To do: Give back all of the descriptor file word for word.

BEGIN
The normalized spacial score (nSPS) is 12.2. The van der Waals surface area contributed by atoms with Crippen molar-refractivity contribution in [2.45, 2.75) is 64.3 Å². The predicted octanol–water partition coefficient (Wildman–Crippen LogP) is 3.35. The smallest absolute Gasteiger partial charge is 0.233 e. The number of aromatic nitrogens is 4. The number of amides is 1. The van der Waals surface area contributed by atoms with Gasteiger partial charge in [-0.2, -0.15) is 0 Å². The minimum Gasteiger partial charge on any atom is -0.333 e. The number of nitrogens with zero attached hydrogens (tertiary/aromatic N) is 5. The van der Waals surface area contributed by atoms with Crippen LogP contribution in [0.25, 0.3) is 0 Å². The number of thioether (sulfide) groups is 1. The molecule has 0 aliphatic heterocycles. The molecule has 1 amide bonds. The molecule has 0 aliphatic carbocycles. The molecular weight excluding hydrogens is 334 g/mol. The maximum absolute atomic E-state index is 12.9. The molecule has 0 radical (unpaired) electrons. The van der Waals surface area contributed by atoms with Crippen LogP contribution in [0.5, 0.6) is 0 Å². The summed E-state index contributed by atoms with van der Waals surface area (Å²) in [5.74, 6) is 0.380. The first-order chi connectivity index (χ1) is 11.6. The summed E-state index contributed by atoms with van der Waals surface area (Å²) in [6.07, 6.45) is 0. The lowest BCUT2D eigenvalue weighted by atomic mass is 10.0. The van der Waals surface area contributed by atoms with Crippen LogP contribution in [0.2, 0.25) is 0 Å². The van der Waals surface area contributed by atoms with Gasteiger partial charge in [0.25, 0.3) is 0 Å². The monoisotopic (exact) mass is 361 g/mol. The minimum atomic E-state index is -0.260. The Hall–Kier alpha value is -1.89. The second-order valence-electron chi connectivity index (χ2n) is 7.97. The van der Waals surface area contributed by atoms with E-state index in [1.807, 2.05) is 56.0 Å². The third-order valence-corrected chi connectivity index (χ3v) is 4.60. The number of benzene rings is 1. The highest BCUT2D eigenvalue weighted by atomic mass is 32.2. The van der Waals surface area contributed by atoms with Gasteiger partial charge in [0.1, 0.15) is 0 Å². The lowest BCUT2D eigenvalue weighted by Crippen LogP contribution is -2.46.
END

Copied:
The normalized spacial score (nSPS) is 12.2. The van der Waals surface area contributed by atoms with Crippen molar-refractivity contribution in [2.45, 2.75) is 64.3 Å². The predicted octanol–water partition coefficient (Wildman–Crippen LogP) is 3.35. The smallest absolute Gasteiger partial charge is 0.233 e. The number of aromatic nitrogens is 4. The number of amides is 1. The van der Waals surface area contributed by atoms with Gasteiger partial charge in [-0.2, -0.15) is 0 Å². The minimum Gasteiger partial charge on any atom is -0.333 e. The number of nitrogens with zero attached hydrogens (tertiary/aromatic N) is 5. The van der Waals surface area contributed by atoms with Crippen LogP contribution in [0.25, 0.3) is 0 Å². The number of thioether (sulfide) groups is 1. The molecule has 0 aliphatic heterocycles. The molecule has 1 amide bonds. The molecule has 0 aliphatic carbocycles. The molecular weight excluding hydrogens is 334 g/mol. The maximum absolute atomic E-state index is 12.9. The molecule has 0 radical (unpaired) electrons. The van der Waals surface area contributed by atoms with Crippen LogP contribution in [0.5, 0.6) is 0 Å². The summed E-state index contributed by atoms with van der Waals surface area (Å²) in [5.74, 6) is 0.380. The first-order chi connectivity index (χ1) is 11.6. The summed E-state index contributed by atoms with van der Waals surface area (Å²) in [6.07, 6.45) is 0. The lowest BCUT2D eigenvalue weighted by atomic mass is 10.0. The van der Waals surface area contributed by atoms with Crippen LogP contribution in [0.2, 0.25) is 0 Å². The van der Waals surface area contributed by atoms with Gasteiger partial charge in [0.25, 0.3) is 0 Å². The monoisotopic (exact) mass is 361 g/mol. The minimum atomic E-state index is -0.260. The Hall–Kier alpha value is -1.89. The second-order valence-electron chi connectivity index (χ2n) is 7.97. The van der Waals surface area contributed by atoms with E-state index in [1.807, 2.05) is 56.0 Å². The third-order valence-corrected chi connectivity index (χ3v) is 4.60. The number of benzene rings is 1. The highest BCUT2D eigenvalue weighted by atomic mass is 32.2. The van der Waals surface area contributed by atoms with Gasteiger partial charge in [0.1, 0.15) is 0 Å². The lowest BCUT2D eigenvalue weighted by Crippen LogP contribution is -2.46.